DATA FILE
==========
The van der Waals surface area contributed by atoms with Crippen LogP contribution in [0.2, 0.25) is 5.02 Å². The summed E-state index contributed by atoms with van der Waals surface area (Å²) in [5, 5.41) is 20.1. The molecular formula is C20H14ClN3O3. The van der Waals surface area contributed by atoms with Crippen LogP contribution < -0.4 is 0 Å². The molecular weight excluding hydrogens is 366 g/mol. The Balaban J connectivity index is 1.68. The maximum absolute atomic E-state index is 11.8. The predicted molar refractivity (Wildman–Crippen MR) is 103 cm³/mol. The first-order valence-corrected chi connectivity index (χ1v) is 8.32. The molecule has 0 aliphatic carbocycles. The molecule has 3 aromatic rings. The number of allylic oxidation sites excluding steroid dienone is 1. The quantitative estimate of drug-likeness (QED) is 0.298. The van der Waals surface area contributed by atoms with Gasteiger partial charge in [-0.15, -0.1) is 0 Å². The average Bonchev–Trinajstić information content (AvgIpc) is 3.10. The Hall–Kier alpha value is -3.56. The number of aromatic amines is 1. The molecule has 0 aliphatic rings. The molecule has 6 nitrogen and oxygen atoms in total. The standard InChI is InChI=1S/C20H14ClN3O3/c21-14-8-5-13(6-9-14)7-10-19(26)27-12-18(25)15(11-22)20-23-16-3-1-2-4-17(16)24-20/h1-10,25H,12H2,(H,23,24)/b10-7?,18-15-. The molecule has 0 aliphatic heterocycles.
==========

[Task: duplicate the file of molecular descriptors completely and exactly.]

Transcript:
The van der Waals surface area contributed by atoms with Crippen LogP contribution in [0.2, 0.25) is 5.02 Å². The summed E-state index contributed by atoms with van der Waals surface area (Å²) in [5, 5.41) is 20.1. The molecular formula is C20H14ClN3O3. The van der Waals surface area contributed by atoms with Crippen LogP contribution < -0.4 is 0 Å². The molecular weight excluding hydrogens is 366 g/mol. The Balaban J connectivity index is 1.68. The maximum absolute atomic E-state index is 11.8. The predicted molar refractivity (Wildman–Crippen MR) is 103 cm³/mol. The first-order valence-corrected chi connectivity index (χ1v) is 8.32. The molecule has 0 aliphatic carbocycles. The molecule has 3 aromatic rings. The number of allylic oxidation sites excluding steroid dienone is 1. The quantitative estimate of drug-likeness (QED) is 0.298. The van der Waals surface area contributed by atoms with Gasteiger partial charge in [-0.15, -0.1) is 0 Å². The average Bonchev–Trinajstić information content (AvgIpc) is 3.10. The Hall–Kier alpha value is -3.56. The number of aromatic amines is 1. The molecule has 0 aliphatic rings. The molecule has 6 nitrogen and oxygen atoms in total. The standard InChI is InChI=1S/C20H14ClN3O3/c21-14-8-5-13(6-9-14)7-10-19(26)27-12-18(25)15(11-22)20-23-16-3-1-2-4-17(16)24-20/h1-10,25H,12H2,(H,23,24)/b10-7?,18-15-. The molecule has 0 aliphatic heterocycles.